Now, as is well known, the Swedes are not Dutch and the USA are not Germany, but regardless of how realistic this scenario may be or not: One can only hope that the mere thought game alone will freeze the bowels of the mainstream media field. So that the shock freeze leads to journalism concentrating again on what media users expect: Taking off ideological blinkers, realizing that one's own ideas of political reality are not beyond doubt in order to finally deliver a socio-politically critical journalism.
Basis for the criticism of the reporting of large media
It is frightening: Anyone who takes a closer look at the reporting of the major media in Germany must realize that there is a real basis for annoyance or even anger at the journalism provided by these media.
And that means: The risk that candidates will appear on the political stage here too, who will skillfully absorb people's anger at a media landscape that reports past them in order to make politics, is real. Often enough, at the big, formative events, those who are actually responsible for facts were in post-fact mode.
When people from East and West embraced each other because the country was finally reunited, elites from politics and journalism got intoxicated at the event and tried to evaluate the problems as positively as possible (keywords unity plus postage).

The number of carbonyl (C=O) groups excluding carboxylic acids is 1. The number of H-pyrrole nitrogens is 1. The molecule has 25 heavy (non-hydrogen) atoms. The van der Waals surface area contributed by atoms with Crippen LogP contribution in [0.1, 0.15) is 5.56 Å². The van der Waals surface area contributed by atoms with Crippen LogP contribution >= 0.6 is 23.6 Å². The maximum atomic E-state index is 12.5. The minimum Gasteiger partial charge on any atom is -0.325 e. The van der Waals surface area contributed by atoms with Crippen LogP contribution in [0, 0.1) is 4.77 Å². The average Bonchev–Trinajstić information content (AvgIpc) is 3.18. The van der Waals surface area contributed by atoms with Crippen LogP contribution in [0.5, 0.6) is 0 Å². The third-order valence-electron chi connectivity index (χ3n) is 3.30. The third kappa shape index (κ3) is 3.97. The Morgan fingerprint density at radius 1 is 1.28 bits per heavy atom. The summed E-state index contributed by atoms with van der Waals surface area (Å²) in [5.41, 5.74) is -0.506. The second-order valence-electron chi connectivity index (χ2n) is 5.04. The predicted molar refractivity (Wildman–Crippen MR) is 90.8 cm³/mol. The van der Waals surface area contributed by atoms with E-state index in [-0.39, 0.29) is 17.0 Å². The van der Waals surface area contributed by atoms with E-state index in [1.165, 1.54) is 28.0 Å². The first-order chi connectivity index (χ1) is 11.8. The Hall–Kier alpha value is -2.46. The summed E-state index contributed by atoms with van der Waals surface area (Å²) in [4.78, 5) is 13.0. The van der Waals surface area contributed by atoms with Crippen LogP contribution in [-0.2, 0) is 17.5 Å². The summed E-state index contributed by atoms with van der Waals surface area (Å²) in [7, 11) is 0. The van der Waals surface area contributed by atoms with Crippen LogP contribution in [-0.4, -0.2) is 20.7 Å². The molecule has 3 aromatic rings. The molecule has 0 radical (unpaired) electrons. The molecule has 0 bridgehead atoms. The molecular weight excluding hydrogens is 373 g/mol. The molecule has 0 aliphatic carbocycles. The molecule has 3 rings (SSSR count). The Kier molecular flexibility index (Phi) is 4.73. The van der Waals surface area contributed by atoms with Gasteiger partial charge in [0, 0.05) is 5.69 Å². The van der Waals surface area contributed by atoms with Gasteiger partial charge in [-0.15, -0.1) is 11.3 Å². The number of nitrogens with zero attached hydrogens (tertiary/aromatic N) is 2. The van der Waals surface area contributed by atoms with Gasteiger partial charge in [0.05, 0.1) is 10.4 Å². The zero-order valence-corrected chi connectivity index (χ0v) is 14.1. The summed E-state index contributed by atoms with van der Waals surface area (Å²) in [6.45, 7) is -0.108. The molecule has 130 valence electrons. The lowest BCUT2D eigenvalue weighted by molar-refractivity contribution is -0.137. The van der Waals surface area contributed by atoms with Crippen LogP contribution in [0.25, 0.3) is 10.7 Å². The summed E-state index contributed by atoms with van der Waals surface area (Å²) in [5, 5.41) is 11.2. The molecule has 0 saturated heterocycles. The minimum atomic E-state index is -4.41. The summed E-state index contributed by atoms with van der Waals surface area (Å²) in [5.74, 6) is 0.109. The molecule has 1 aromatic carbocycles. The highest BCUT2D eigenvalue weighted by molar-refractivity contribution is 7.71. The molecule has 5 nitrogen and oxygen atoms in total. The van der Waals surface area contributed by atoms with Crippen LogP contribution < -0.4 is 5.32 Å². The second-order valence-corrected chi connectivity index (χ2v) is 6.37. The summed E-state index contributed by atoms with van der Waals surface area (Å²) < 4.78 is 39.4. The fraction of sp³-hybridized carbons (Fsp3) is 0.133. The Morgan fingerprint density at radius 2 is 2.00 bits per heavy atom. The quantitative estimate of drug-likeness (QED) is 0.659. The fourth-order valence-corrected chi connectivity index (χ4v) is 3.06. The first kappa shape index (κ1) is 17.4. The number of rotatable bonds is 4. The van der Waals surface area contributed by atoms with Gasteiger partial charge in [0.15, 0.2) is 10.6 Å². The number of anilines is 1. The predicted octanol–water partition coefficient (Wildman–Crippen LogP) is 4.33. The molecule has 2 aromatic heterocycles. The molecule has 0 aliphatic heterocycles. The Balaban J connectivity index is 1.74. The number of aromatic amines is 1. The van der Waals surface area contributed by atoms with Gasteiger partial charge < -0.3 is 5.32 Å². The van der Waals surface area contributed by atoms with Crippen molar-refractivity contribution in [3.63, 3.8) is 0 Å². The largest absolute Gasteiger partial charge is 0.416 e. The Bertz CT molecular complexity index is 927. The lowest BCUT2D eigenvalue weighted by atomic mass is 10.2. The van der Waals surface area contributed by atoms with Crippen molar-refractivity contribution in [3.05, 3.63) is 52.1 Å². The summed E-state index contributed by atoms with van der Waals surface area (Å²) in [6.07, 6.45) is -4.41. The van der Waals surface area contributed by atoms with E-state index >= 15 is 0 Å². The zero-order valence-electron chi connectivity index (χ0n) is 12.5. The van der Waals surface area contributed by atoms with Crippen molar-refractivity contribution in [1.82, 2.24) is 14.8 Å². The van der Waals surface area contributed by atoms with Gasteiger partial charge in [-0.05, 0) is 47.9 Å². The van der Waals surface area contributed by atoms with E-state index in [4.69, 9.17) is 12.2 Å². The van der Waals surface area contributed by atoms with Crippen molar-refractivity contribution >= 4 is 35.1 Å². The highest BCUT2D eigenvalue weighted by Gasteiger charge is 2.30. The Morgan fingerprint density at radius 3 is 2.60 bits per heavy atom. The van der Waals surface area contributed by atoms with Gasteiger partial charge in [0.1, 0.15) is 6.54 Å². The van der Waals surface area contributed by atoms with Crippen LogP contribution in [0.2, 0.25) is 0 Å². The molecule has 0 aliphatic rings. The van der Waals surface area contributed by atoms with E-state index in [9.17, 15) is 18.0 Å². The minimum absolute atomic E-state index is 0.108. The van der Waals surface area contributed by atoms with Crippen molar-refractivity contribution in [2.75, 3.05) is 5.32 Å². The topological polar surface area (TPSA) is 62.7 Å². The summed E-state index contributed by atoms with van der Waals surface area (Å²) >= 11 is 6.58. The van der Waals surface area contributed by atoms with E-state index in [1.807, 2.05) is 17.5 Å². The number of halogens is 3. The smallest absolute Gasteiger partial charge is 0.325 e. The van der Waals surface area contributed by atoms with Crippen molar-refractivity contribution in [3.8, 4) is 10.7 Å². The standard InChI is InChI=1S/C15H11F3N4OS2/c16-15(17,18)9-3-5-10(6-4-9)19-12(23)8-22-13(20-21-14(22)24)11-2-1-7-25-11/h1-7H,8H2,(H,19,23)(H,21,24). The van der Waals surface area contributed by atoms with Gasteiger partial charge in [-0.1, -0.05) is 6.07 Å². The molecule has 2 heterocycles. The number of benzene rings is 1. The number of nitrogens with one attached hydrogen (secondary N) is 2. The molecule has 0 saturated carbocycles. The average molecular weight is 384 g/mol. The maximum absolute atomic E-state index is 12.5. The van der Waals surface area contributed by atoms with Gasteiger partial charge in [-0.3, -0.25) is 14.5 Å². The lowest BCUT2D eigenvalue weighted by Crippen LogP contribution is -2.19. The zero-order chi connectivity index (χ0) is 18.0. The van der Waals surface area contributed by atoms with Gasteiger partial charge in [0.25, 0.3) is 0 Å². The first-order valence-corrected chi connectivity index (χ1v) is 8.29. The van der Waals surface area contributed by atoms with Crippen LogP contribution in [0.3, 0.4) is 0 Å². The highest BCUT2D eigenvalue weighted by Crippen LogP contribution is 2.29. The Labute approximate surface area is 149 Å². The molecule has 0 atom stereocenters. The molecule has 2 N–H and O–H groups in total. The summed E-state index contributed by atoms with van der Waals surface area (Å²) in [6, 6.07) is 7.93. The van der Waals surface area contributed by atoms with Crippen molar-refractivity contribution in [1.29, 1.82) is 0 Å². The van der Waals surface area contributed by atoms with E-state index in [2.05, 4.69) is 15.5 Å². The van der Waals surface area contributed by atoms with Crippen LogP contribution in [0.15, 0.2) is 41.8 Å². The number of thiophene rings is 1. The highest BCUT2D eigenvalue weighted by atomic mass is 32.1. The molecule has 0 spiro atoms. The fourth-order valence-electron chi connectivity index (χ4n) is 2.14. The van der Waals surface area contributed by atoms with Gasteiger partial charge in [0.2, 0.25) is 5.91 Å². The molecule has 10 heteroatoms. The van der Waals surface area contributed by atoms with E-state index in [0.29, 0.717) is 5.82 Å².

When brave professors went to the Federal Constitutional Court and warned of the dangers of the euro, Ulrich Wickert stated in an interview with the world that the euro was "becoming a success story for historical, political, financial and economic reasons," while Theo Sommer, long-time editor-in-chief the time, under the heading "The good exchange" let critics of the single currency "rumble" and advised the readers not to be fooled by "no X for a U" - by the "pseudo prophets". In other words: on the whole, alpha journalists agreed: euros = good.
The dire, far-reaching consequences that the euro in the form in which it was conceived should have for Europe were either smiled at as naively or pushed aside with journalistic aggressiveness.
When the war in Kosovo came up, large sections of the big media closed their ranks. After all, it was about the really big cinema. Peace, freedom and such. The media would have said, "Breach of international law!" have to shout, but what is a breach of international law if there is a "horseshoe plan?"
In 2014, at a matinee for the weekly newspaper Die Zeit, former Chancellor Gerhard Schröder himself openly admitted to having disregarded international law: "Of course, what happens in Crimea is something that also violates international law. But do you know why I am a little more careful with the raised index finger? I am just about to tell you. Because I did it myself, violating international law. " For the public reception of this war today, at best, it has the character of a footnote.